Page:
"The nobleman had been watching the whole scene and he cried from his carriage, 'Why is it that your skinny nags pulled your wagon out of the mud, whereas my strong horses are unable to pull out my carriage?'

"'If your Excellency will forgive my asking, where did you get your horses?'

"'Why these are the finest horses money can buy. One is an Arabian, one is a Persian, one is a pedigreed Hungarian and the fourth is from a famous Russian stable.'

"'Well, that explains it. You see, your horses all come from a different part of the world and don't feel any connection to one another. My horses, on the other hand, are just plain horses. But they come from the same family and the same stable, so they're like brothers. When I whip one, the others jump to his side.'

"Sire," continued Reb Chaim, "your army is great and vast, composed of soldiers from many different lands. Princes and kings from the world over have joined your forces. The Tzar's army is nothing by comparison. They lack the weaponry, the fine uniforms and training your soldiers have. The difference is that they are all from one people and one land and their loyalty is entirely to the Czar and the Motherland."

Reb Chaim had made his point in the gentlest, but clearest way. Napoleon had new food for thought, but the thoughts were disconcerting. The truth of Reb Chaim's words were soon borne out in the terrible, humiliating defeat which Napoleon's troops suffered in Russia, a defeat from which the Emperor never recovered.

Candle Lighting.
Candle Lighting time in
North Palm Beach Florida


May 31, 2013
7:51 p.m.
Shabbat is over
8:49 p.m.
Quick Fix Inspiration from the Lubavitcher Rebbe
"Saint in a Fur Coat"?

Have you ever heard of the "Saint in a Fur Coat"?

He sits in his house by a fireplace full of wood. But there is no fire. The house, and everyone in it are shivering from the cold. All except for him. He dons a fur coat and he is warm.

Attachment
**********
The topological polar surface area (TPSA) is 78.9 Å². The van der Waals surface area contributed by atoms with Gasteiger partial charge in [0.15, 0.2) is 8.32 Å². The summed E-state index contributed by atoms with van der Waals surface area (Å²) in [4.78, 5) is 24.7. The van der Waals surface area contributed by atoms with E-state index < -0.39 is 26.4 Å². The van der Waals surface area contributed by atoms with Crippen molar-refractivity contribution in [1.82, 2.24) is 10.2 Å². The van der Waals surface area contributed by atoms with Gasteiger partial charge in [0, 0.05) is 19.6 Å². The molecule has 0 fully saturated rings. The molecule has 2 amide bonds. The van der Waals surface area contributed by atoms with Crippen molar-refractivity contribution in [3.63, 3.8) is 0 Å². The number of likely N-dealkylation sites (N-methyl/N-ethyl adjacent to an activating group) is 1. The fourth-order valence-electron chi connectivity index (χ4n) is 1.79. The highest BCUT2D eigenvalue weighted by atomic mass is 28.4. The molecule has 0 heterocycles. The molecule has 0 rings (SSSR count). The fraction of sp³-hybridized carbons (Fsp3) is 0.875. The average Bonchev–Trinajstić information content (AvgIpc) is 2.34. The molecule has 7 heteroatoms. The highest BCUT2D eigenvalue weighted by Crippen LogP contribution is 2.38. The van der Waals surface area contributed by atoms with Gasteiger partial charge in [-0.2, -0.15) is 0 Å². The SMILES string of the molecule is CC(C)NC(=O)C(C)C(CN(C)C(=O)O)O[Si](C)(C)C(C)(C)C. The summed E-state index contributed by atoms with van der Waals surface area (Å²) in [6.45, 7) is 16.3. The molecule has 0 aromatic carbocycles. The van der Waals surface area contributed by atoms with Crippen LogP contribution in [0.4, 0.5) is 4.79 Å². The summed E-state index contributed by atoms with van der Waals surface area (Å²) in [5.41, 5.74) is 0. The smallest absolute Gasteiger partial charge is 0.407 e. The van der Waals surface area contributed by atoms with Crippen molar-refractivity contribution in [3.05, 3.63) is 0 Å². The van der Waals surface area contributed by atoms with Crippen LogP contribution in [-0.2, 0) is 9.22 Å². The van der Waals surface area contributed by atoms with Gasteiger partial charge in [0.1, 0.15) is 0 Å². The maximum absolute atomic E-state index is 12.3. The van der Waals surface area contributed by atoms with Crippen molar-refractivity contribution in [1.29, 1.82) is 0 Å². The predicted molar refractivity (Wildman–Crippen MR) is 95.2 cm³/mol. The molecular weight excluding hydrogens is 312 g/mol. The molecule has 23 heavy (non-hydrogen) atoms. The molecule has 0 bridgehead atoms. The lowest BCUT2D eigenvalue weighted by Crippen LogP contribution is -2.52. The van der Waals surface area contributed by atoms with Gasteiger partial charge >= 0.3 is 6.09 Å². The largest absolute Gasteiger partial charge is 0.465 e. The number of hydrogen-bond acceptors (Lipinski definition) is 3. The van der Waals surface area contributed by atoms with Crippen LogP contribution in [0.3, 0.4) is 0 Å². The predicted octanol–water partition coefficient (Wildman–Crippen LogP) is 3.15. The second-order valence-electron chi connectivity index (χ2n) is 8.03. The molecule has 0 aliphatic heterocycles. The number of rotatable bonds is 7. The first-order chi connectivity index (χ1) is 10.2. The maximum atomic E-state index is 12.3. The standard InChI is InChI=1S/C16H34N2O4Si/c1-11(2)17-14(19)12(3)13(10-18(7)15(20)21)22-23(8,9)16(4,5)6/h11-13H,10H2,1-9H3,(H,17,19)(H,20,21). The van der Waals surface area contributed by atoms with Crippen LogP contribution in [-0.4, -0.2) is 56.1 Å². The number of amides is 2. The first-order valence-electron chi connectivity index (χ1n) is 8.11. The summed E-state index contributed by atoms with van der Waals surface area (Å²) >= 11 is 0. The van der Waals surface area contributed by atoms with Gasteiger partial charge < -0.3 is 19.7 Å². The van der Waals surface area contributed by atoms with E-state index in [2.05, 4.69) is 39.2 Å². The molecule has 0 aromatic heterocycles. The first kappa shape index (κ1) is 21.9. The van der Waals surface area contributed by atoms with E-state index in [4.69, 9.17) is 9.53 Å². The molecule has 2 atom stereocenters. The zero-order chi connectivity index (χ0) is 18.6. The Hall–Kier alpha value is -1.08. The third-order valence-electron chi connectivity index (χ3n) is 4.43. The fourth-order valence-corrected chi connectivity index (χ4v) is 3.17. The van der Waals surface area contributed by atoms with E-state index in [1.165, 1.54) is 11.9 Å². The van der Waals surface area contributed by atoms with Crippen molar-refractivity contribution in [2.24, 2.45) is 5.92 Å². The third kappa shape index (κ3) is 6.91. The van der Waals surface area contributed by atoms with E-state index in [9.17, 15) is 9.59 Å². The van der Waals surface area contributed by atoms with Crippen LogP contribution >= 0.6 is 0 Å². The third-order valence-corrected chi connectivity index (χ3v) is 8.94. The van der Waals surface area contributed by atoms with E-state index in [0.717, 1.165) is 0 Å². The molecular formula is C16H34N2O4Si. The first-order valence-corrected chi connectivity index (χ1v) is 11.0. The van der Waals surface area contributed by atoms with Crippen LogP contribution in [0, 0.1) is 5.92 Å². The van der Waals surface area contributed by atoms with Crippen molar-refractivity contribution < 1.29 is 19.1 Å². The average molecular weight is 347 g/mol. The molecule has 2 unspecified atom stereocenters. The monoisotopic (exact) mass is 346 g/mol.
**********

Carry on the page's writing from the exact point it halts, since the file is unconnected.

So we ask him, "Why do you warm only yourself? Why not kindle the wood in your fireplace and warm others as well?"

He answers, "It is not just this house. The entire world is struck with a bitter, cold wind.

Do you expect me to warm up an entire world?"

So we tell him that he does not have to warm up the entire world. But perhaps he could warm up one other individual. Perhaps two. Perhaps he could warm up one little corner of the world.

"For a person such as I," he replies, "it is not fitting to warm up only one corner."

And so there he sits, in his cold, dark house,
all comfy in his fur coat.

Moshiach Matters.

In our present time, we are not experiencing persecution, G-d forbid, and we are living in prosperity and affluence. This can sometimes be an even greater trial and test - will we remain loyal to G-d even when living in physical comfort?
However, the fact that in the time of "the footsteps of Moshiach" our Divine service is more difficult, proves that we were empowered and have the ability to overcome all obstacles, because G-d does not make unreasonable demands of His creations.
Because of our tenacity in fulfilling G-d's will even though our spiritual awareness is very limited, we will merit the immediate redemption.

(Sefer HaMaamarim-Kuntreisim vol 1)
Action -
Counts the most.
This land is very, very good... only rebel not against the L-rd (Num. 14:7-9)
The Land of Israel is unique, for it simultaneously embodies two opposites:

On the one hand, its sanctity enables the individual to reach levels of holiness not attainable anywhere else in the world.

Yet at the same time, if a person allows his evil inclination to rule, he will become even more degraded than if he lived elsewhere.

(Rabbi Moshe Tzvi of Savran)